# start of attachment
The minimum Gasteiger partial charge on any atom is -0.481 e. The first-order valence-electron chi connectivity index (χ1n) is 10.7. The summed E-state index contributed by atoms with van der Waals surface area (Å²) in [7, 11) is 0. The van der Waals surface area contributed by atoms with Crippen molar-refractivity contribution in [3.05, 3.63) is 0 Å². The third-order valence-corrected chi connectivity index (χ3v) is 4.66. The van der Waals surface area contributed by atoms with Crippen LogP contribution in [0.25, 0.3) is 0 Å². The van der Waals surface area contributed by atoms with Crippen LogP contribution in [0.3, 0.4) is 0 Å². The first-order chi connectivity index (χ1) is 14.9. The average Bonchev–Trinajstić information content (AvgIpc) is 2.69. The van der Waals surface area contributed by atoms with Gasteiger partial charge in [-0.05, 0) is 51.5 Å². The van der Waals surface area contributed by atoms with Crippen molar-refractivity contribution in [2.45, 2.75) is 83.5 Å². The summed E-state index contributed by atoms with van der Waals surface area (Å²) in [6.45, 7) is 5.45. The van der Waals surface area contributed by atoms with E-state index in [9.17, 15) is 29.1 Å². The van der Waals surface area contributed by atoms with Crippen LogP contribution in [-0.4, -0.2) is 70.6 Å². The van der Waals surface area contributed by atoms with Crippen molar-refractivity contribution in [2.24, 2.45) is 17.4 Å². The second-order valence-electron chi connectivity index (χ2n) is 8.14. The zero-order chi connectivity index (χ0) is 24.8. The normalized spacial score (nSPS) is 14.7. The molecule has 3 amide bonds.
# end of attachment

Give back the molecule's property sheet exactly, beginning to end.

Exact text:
The minimum Gasteiger partial charge on any atom is -0.481 e. The first-order valence-electron chi connectivity index (χ1n) is 10.7. The summed E-state index contributed by atoms with van der Waals surface area (Å²) in [7, 11) is 0. The van der Waals surface area contributed by atoms with Crippen molar-refractivity contribution in [3.05, 3.63) is 0 Å². The third-order valence-corrected chi connectivity index (χ3v) is 4.66. The van der Waals surface area contributed by atoms with Crippen LogP contribution in [0.25, 0.3) is 0 Å². The van der Waals surface area contributed by atoms with Crippen LogP contribution in [0.3, 0.4) is 0 Å². The first-order chi connectivity index (χ1) is 14.9. The average Bonchev–Trinajstić information content (AvgIpc) is 2.69. The van der Waals surface area contributed by atoms with Gasteiger partial charge in [-0.05, 0) is 51.5 Å². The van der Waals surface area contributed by atoms with Crippen molar-refractivity contribution in [2.45, 2.75) is 83.5 Å². The summed E-state index contributed by atoms with van der Waals surface area (Å²) in [6.45, 7) is 5.45. The van der Waals surface area contributed by atoms with E-state index in [9.17, 15) is 29.1 Å². The van der Waals surface area contributed by atoms with Crippen LogP contribution in [-0.4, -0.2) is 70.6 Å². The van der Waals surface area contributed by atoms with Crippen molar-refractivity contribution in [2.24, 2.45) is 17.4 Å². The second-order valence-electron chi connectivity index (χ2n) is 8.14. The zero-order chi connectivity index (χ0) is 24.8. The normalized spacial score (nSPS) is 14.7. The molecule has 3 amide bonds.